Improving your commute might require you to get creative or rethink what energizes you. Margaret Craig, 29, made her commute in Denver, Colorado, better by switching from music to podcasts on her drive.
"Switching to morning radio or a podcast instead of plugging in my phone and going to the same songs helped because it was less repetitive," she says. "In the morning, I'm not awake enough to shop through Spotify or I'm usually in a rush and don't care, so I ended up listening to the same 10 songs. When I listen to Up First by NPR or something more conversational, I'm actually listening and the time goes by faster even if the topic is trivial."
She also doesn't check social media until lunch and has a 'no socials at stoplights' rule.
"If I was in traffic and saw Instagram posts of people on vacation while I'm in bumper to bumper [traffic], it feels hopeless," she says. "You're starting your morning thinking, 'I'd rather be anywhere but here.'"
Chris Browning, 34, hosts a personal finance podcast called Popcorn Finance. He used to drive an hour to and from his office in Los Angeles. His solution was to make some office buds.
"I developed relationships with co-workers that also had long commutes and would hang out while letting traffic die down," he says.
It started with him and one co-worker bonding over how bad their commutes were. The two started noticing traffic patterns and how long they would need to wait to make it home quickest.
Sometimes they would hang out in each other's cubicles, but other times they would grab dinner or see a movie.
"Even though ultimately we would get home later than if we had just sat in traffic, it made for a much nicer evening and a great way to destress after spending all day at work," he says.
Making your commute a little comfier might make it less stressful, too. Sydney Mason, 29, used to commute to work via bus in Chicago and says wearing comfy shoes helped make the journey less frustrating. She invested in better office footwear, but also has sets of shoes she only wears on her commutes.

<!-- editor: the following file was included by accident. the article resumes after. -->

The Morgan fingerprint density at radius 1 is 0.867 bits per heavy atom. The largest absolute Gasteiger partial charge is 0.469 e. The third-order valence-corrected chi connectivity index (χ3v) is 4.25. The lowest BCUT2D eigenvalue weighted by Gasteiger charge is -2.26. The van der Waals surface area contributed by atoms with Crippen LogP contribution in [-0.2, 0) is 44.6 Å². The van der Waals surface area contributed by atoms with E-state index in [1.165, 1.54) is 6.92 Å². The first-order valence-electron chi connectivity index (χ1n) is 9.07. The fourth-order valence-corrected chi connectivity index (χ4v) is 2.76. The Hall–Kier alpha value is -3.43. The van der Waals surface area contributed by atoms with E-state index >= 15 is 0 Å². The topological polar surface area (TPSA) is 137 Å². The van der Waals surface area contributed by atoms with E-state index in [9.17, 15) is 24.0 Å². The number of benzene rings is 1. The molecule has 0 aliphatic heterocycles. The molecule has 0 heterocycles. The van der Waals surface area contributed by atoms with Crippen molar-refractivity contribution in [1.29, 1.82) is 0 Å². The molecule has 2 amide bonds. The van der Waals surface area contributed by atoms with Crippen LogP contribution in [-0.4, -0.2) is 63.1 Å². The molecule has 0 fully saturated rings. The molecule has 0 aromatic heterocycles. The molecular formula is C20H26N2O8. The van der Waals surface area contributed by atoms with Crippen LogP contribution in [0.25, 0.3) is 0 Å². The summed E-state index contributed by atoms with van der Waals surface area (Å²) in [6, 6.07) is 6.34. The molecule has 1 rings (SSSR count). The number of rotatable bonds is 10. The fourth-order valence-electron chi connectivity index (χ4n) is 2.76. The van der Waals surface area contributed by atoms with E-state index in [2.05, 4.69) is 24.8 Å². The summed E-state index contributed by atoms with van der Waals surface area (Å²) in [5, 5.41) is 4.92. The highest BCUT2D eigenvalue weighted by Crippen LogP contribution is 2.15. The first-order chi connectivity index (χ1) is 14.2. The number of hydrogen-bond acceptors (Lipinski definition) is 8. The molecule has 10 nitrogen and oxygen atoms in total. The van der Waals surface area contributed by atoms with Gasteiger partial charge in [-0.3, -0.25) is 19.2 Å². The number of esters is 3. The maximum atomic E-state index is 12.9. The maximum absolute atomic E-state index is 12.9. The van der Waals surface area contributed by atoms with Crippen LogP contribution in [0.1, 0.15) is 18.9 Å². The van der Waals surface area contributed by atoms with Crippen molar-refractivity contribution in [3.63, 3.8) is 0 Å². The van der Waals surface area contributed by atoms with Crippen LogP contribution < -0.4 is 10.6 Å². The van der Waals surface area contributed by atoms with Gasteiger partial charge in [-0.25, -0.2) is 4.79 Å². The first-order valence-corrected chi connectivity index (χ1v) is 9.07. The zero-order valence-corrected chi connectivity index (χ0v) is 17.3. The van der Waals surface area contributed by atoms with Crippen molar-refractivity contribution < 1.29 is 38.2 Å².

"In the winter I wear my Uggs," she says. "Summer I would wear either my Crocs or my Birkenstocks. And if it snows, I wear my snow boots."
If you don't have to drive, consider an alternative mode of transportation. Participants who engaged in more active forms of commuting were more productive at work, according to the Dartmouth study.
Rachel F. Elson, a wealth manager, has been commuting to her office in San Francisco via bike since April and says she feels "more energized" when she arrives at work.
"It's a three-and-a-half mile ride so it's not onerous," she says. "It's a nice way to be in the city early on. You're not crowded and public transit can go awry if you have delays. Usually if you're on the bike, you're in control of your day so you don't get waylaid by traffic drama. I take an analog bike in the morning and an e-bike in the evening, if I'm tired."
All of this, she says, has improved her state of mind when she walks though her office doors: "I'm in a better mood when I get off the bike in the morning."